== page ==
Carnegie Mellon University
(MAPhD, 1983)
Known forJava (programming language)
TitleDr. Java
Children2
AwardsOfficer of the Order of CanadaIEEE John von Neumann Medal The Economist Innovation AwardNAE Foreign Member
Scientific career
InstitutionsSun MicrosystemsOracle CorporationGoogleLiquid Robotics[1]Amazon Web Services
ThesisAlgebraic Constraints (1983)
Doctoral advisorBob Sproull and Raj Reddy[2

Early life

James Gosling received a Bachelor of Science from the University of Calgary [4] and his M.A. and Ph.D. from Carnegie Mellon University, all in computer science.[2][5][6] He wrote a version of Emacs called Gosling Emacs (Gosmacs) while working toward his doctorate. He built a multi-processor version of Unix for a 16-way computer system[7] while at Carnegie Mellon University, before joining Sun Microsystems. He also developed several compilers and mail systems there.

Career & contributions

Gosling was with Sun Microsystems between 1984 and 2010 (26 years). At Sun he invented an early Unix windowing system called NeWS, which became a lesser-used alternative to the still used X Window, because Sun did not give it an open source license.[citation needed]

He is known as the father of the Java programming language.[8][9] He got the idea for the Java VM while writing a program to port software from a PERQ by translating Perq Q-Code to VAX assembler and emulating the hardware. He is generally credited with having invented the Java programming language in 1994.[10][11][12] He created the original design of Java and implemented the language’s original compiler and virtual machine.[13] Gosling traces the origins of the approach to his early graduate student days, when he created a p-code virtual machine for the lab’s DEC VAX computer, so that his professor could run programs written in UCSD Pascal. In the work leading to Java at Sun, he saw that architecture-neutral execution for widely distributed programs could be achieved by implementing a similar philosophy: always program for the same virtual machine.[14] Another contribution of Gosling’s was co-writing the “bundle” program, known as “shar”, a utility thoroughly detailed in Brian Kernighan and Rob Pike‘s book The Unix Programming Environment.[15]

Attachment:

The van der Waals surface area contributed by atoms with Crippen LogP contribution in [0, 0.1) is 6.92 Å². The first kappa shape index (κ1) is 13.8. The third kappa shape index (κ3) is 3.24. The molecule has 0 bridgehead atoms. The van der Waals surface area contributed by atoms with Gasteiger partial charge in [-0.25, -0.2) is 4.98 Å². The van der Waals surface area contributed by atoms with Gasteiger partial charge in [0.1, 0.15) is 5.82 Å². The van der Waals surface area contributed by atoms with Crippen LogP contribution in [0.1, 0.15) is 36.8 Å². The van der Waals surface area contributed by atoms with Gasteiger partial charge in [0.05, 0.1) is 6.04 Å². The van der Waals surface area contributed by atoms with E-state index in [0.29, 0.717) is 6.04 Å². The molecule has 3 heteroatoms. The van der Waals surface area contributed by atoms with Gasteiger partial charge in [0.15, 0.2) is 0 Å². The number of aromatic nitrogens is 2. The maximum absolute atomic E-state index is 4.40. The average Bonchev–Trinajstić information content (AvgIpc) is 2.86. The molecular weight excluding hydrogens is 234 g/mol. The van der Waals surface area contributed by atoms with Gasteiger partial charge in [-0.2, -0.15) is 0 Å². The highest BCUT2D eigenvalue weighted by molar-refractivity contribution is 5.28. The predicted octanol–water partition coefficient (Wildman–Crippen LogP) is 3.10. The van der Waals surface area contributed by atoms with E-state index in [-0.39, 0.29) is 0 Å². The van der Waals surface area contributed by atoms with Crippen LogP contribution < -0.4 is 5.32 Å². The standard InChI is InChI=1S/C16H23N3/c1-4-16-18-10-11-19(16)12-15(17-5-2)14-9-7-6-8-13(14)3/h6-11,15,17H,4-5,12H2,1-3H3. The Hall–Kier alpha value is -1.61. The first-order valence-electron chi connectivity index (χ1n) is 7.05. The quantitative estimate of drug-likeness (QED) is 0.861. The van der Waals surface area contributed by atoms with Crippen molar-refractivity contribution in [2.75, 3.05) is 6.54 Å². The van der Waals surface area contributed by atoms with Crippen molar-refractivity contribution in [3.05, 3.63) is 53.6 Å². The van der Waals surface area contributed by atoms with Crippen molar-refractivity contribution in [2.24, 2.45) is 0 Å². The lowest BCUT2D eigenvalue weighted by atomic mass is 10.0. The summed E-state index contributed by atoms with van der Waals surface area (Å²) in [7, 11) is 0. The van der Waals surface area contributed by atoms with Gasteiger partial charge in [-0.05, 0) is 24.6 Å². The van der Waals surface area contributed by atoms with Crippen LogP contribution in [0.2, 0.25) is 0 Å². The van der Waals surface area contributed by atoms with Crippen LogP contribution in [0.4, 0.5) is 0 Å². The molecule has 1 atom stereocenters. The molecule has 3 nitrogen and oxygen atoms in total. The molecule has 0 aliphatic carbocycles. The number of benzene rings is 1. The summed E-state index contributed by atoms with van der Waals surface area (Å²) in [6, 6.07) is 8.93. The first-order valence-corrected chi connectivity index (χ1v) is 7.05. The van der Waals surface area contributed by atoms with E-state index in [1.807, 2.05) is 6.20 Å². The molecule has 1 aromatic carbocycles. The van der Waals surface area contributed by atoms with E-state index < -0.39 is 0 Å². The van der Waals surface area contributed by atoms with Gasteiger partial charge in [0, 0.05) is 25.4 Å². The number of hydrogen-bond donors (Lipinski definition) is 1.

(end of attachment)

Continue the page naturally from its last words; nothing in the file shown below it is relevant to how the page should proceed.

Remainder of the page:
He left Sun Microsystems on April 2, 2010, after it was acquired by the Oracle Corporation,[8] citing reductions in pay, status, and decision-making ability, along with change of role and ethical challenges.[16] He has since taken a very critical stance towards Oracle in interviews, noting that “during the integration meetings between Sun and Oracle, where we were being grilled about the patent situation between Sun and Google, we could see the Oracle lawyer’s eyes sparkle.”[9] He clarified his position during the Oracle v. Google trial over Android: “While I have differences with Oracle, in this case they are in the right. Google totally slimed Sun. We were all really disturbed, even Jonathan [Schwartz]: he just decided to put on a happy face and tried to turn lemons into lemonade, which annoyed a lot of folks at Sun.”[17] However, he approved of the court’s ruling that APIs should not be copyrightable.[18]

In March 2011, Gosling joined Google.[19] Six months later, he followed his colleague Bill Vass and joined a startup called Liquid Robotics.[1] In late 2016, Liquid Robotics was acquired by Boeing.[20] Following the acquisition, Gosling left Liquid Robotics to work at Amazon Web Services as Distinguished Engineer in May 2017.[21]

He is an advisor at the Scala company Lightbend,[22] Independent Director at Jelastic,[23] and Strategic Advisor for Eucalyptus,[24] and is a board member of DIRTT Environmental Solutions.[25]

He is known for his love of proving “the unknown”[clarification needed] and has noted but later clarified to be untrue that his favorite irrational number is √2. He has a framed picture of the first 1,000 digits of √2 in his office.[26]

Awards

For his achievement, the National Academy of Engineering in the United States elected him as a Foreign Associate member.[27]

Books

  • Ken Arnold, James Gosling, David Holmes, The Java Programming Language, Fourth Edition, Addison-Wesley Professional, 2005, ISBN 0-321-34980-6
  • James Gosling, Bill JoyGuy L. Steele Jr.Gilad BrachaThe Java Language Specification, Third Edition, Addison-Wesley Professional, 2005, ISBN 0-321-24678-0
  • Ken Arnold, James Gosling, David Holmes, The Java Programming Language, Third Edition, Addison-Wesley Professional, 2000, ISBN 0-201-70433-1
  • James Gosling, Bill Joy, Guy L. Steele Jr., Gilad Bracha, The Java Language Specification, Second Edition, Addison-Wesley, 2000, ISBN 0-201-31008-2
  • Gregory Bollella (Editor), Benjamin Brosgol, James Gosling, Peter Dibble, Steve Furr, David Hardin, Mark Turnbull, The Real-Time Specification for Java, Addison Wesley Longman, 2000, ISBN 0-201-70323-8